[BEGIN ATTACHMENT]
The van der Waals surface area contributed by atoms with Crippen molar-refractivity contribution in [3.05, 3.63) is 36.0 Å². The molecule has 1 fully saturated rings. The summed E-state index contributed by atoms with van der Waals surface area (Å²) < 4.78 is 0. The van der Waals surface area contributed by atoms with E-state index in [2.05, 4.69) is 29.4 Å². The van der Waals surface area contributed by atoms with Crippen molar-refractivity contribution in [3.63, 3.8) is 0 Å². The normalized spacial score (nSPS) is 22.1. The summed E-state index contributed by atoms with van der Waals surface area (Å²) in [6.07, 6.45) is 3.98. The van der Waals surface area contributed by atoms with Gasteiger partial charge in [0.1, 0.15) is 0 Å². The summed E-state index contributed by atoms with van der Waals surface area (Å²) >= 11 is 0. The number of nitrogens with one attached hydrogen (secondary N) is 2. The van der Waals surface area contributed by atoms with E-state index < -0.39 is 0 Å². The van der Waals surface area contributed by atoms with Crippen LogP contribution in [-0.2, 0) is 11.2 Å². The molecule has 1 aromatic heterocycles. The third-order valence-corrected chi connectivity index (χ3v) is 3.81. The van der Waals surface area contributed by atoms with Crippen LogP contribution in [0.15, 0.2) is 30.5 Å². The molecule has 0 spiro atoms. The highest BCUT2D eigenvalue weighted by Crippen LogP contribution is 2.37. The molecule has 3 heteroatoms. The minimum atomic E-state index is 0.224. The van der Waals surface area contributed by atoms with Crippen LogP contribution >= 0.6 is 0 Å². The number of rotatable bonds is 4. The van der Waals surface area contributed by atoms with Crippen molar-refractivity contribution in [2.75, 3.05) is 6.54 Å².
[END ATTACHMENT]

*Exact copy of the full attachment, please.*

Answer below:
The van der Waals surface area contributed by atoms with Crippen molar-refractivity contribution in [3.05, 3.63) is 36.0 Å². The molecule has 1 fully saturated rings. The summed E-state index contributed by atoms with van der Waals surface area (Å²) < 4.78 is 0. The van der Waals surface area contributed by atoms with E-state index in [2.05, 4.69) is 29.4 Å². The van der Waals surface area contributed by atoms with Crippen molar-refractivity contribution in [3.63, 3.8) is 0 Å². The normalized spacial score (nSPS) is 22.1. The summed E-state index contributed by atoms with van der Waals surface area (Å²) in [6.07, 6.45) is 3.98. The van der Waals surface area contributed by atoms with Gasteiger partial charge in [0.1, 0.15) is 0 Å². The summed E-state index contributed by atoms with van der Waals surface area (Å²) >= 11 is 0. The number of nitrogens with one attached hydrogen (secondary N) is 2. The van der Waals surface area contributed by atoms with E-state index < -0.39 is 0 Å². The van der Waals surface area contributed by atoms with Crippen LogP contribution in [-0.2, 0) is 11.2 Å². The molecule has 1 aromatic heterocycles. The third-order valence-corrected chi connectivity index (χ3v) is 3.81. The van der Waals surface area contributed by atoms with Crippen LogP contribution in [0.15, 0.2) is 30.5 Å². The molecule has 0 spiro atoms. The highest BCUT2D eigenvalue weighted by Crippen LogP contribution is 2.37. The molecule has 3 heteroatoms. The minimum atomic E-state index is 0.224. The van der Waals surface area contributed by atoms with Crippen LogP contribution >= 0.6 is 0 Å². The number of rotatable bonds is 4. The van der Waals surface area contributed by atoms with Crippen molar-refractivity contribution in [2.75, 3.05) is 6.54 Å².